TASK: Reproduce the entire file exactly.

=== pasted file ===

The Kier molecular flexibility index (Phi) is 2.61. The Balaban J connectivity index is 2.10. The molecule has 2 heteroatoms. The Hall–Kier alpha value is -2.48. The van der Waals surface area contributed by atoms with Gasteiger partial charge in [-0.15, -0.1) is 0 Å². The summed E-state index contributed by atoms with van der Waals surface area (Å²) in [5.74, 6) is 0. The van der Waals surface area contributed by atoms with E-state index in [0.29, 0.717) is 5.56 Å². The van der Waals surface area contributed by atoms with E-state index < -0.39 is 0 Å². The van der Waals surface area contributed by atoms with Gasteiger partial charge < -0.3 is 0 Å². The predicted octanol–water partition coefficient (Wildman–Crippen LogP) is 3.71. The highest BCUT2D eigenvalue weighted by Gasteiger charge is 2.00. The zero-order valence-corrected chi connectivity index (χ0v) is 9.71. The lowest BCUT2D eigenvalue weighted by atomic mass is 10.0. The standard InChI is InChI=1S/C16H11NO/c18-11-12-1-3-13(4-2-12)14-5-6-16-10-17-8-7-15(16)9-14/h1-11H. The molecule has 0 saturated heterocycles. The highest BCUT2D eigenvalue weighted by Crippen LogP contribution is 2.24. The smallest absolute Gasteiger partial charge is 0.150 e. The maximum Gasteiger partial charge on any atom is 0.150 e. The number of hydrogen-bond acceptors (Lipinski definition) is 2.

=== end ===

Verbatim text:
The Kier molecular flexibility index (Phi) is 2.61. The Balaban J connectivity index is 2.10. The molecule has 2 heteroatoms. The Hall–Kier alpha value is -2.48. The van der Waals surface area contributed by atoms with Gasteiger partial charge in [-0.15, -0.1) is 0 Å². The summed E-state index contributed by atoms with van der Waals surface area (Å²) in [5.74, 6) is 0. The van der Waals surface area contributed by atoms with E-state index in [0.29, 0.717) is 5.56 Å². The van der Waals surface area contributed by atoms with E-state index < -0.39 is 0 Å². The van der Waals surface area contributed by atoms with Gasteiger partial charge < -0.3 is 0 Å². The predicted octanol–water partition coefficient (Wildman–Crippen LogP) is 3.71. The highest BCUT2D eigenvalue weighted by Gasteiger charge is 2.00. The zero-order valence-corrected chi connectivity index (χ0v) is 9.71. The lowest BCUT2D eigenvalue weighted by atomic mass is 10.0. The standard InChI is InChI=1S/C16H11NO/c18-11-12-1-3-13(4-2-12)14-5-6-16-10-17-8-7-15(16)9-14/h1-11H. The molecule has 0 saturated heterocycles. The highest BCUT2D eigenvalue weighted by Crippen LogP contribution is 2.24. The smallest absolute Gasteiger partial charge is 0.150 e. The maximum Gasteiger partial charge on any atom is 0.150 e. The number of hydrogen-bond acceptors (Lipinski definition) is 2.